AIP 11There’s also a great cast. When I checked my programme – more of which later – I was delighted to see some favourite names in there. Jerry is played by Ashley Day, who was a sensational Curly in the touring production of Oklahoma! a couple of years ago. Zoe Rainey, who was a stylish and charming Hope in Sheffield’s Anything Goes, plays Milo Davenport with elegant enthusiasm. Ashley Andrews, superb in both Drunk and Mack and Mabel, shines as the difficult choreographer Mr Z, and there’s even the evergreen Jane Asher providing a frosty warmth to the role of Madame Baurel.

AIP 10However, something’s just not right. It was Mrs C who pointed out that for some reason it just does not add up to the sum of its parts. Once you’ve got over the amusing set up of having three friends all chasing the same girl and none of them realise it, the story is paper thin, and doesn’t really sustain two hours forty minutes. The famous American in Paris ballet sequence, which acts as the climax to the show, whilst musically strong and immaculately performed, left me just a little bit bored. Leanne Cope, who plays Lise, is a remarkable performer for her combination of ballet (a First Artist at the Royal Ballet) and superb voice, but for me she maintains that beautiful ballerina countenance at the expense of emotional reaction to all that happens around her. I never got that spark of attraction between her and any of her three suitors, so their combined plight was never as moving as I’m sure it ought to be. It was like observing an immaculately beautiful museum piece, finely constructed by a master craftsman, but almost totally devoid of passion. There’s a slight disconnect in the dance too, with Miss Cope’s feet firmly in the ballet camp and Mr Day’s firmly in musical theatre, so that when they dance together something doesn’t quite gel. The ensemble and swings do an amazing job at filling the stage with their colourful energy but, again, I felt that some of Christopher Wheeldon’s choreography lacked a little imagination. So it all never really soared.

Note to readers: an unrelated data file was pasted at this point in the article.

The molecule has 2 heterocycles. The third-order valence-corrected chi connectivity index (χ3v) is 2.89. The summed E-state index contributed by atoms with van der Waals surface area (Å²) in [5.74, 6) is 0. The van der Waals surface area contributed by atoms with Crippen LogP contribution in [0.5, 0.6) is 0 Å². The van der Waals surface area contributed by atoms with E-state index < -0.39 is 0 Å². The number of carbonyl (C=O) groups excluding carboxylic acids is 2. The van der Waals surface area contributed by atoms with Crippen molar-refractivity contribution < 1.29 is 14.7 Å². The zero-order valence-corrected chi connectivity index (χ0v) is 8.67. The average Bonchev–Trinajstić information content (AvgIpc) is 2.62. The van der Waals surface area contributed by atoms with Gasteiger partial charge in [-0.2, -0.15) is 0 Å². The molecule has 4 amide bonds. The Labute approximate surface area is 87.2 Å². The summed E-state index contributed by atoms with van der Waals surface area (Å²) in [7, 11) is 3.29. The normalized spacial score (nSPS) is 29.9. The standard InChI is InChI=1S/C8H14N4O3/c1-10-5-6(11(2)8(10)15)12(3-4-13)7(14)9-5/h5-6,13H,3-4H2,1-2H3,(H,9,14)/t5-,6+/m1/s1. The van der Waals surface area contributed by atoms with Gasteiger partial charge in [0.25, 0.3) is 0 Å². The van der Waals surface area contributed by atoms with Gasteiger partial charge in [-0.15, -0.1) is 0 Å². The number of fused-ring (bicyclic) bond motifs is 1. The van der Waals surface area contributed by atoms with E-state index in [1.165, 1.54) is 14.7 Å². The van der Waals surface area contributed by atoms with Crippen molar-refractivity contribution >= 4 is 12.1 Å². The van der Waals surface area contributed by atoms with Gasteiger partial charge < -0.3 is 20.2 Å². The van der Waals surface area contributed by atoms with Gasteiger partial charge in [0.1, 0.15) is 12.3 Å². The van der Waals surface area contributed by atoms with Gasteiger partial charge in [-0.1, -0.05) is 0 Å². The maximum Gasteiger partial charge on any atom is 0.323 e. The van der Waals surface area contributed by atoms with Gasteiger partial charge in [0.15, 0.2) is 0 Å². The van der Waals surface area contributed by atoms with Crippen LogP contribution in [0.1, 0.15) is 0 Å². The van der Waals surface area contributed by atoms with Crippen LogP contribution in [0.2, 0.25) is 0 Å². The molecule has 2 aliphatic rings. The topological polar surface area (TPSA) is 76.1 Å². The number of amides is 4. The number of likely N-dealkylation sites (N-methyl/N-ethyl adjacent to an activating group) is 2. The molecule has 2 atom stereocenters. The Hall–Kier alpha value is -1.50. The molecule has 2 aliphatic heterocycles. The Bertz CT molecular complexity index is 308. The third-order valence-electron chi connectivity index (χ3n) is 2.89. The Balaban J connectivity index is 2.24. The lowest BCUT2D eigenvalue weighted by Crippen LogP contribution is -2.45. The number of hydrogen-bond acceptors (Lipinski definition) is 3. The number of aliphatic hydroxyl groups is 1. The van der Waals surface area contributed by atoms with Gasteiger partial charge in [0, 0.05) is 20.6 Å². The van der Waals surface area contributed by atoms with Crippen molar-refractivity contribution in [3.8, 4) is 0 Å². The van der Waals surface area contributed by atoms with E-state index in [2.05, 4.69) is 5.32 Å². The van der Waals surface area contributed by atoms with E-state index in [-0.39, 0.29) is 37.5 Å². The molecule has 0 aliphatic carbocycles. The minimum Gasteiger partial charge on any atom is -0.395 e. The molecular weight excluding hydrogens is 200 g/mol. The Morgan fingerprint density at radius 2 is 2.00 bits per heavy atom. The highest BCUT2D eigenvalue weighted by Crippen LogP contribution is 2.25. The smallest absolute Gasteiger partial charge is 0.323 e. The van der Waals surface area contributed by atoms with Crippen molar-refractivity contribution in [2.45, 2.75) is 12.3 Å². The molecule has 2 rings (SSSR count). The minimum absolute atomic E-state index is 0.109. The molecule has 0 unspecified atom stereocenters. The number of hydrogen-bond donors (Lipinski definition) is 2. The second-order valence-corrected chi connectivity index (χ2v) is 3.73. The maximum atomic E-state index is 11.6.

AIP 2I was also slightly disappointed at the way some of the big numbers came across. ‘S Wonderful felt like a very slight kind of song somehow, like a wispy feather struggling to stand still in a breeze. I’ll Build a Stairway to Heaven was given a very grand Hollywood setting (think the finale to A Chorus Line but even more so) but it seemed strangely inappropriate; for me, the look and the sound clashed. I can’t explain it more; I simply remember watching the performance and thinking, no, this isn’t for me. And I like musicals!

AIP 7There’s a running joke in the show that Jerry’s designs for the American in Paris big ballet sequence are not up to Mr Z’s demanding standards, and it’s only when Milo Davenport threatens to remove the funding for the show that Mr Z relents. The adaptation of Jerry’s designs to the actual staging of the number and the costumes of the dancers is incredibly well done – technically fantastic. However, I think I have to agree with Mr Z. When it actually came to the big number, I thought the abstract designs were rather cheap looking, and didn’t enhance the narrative of the dance.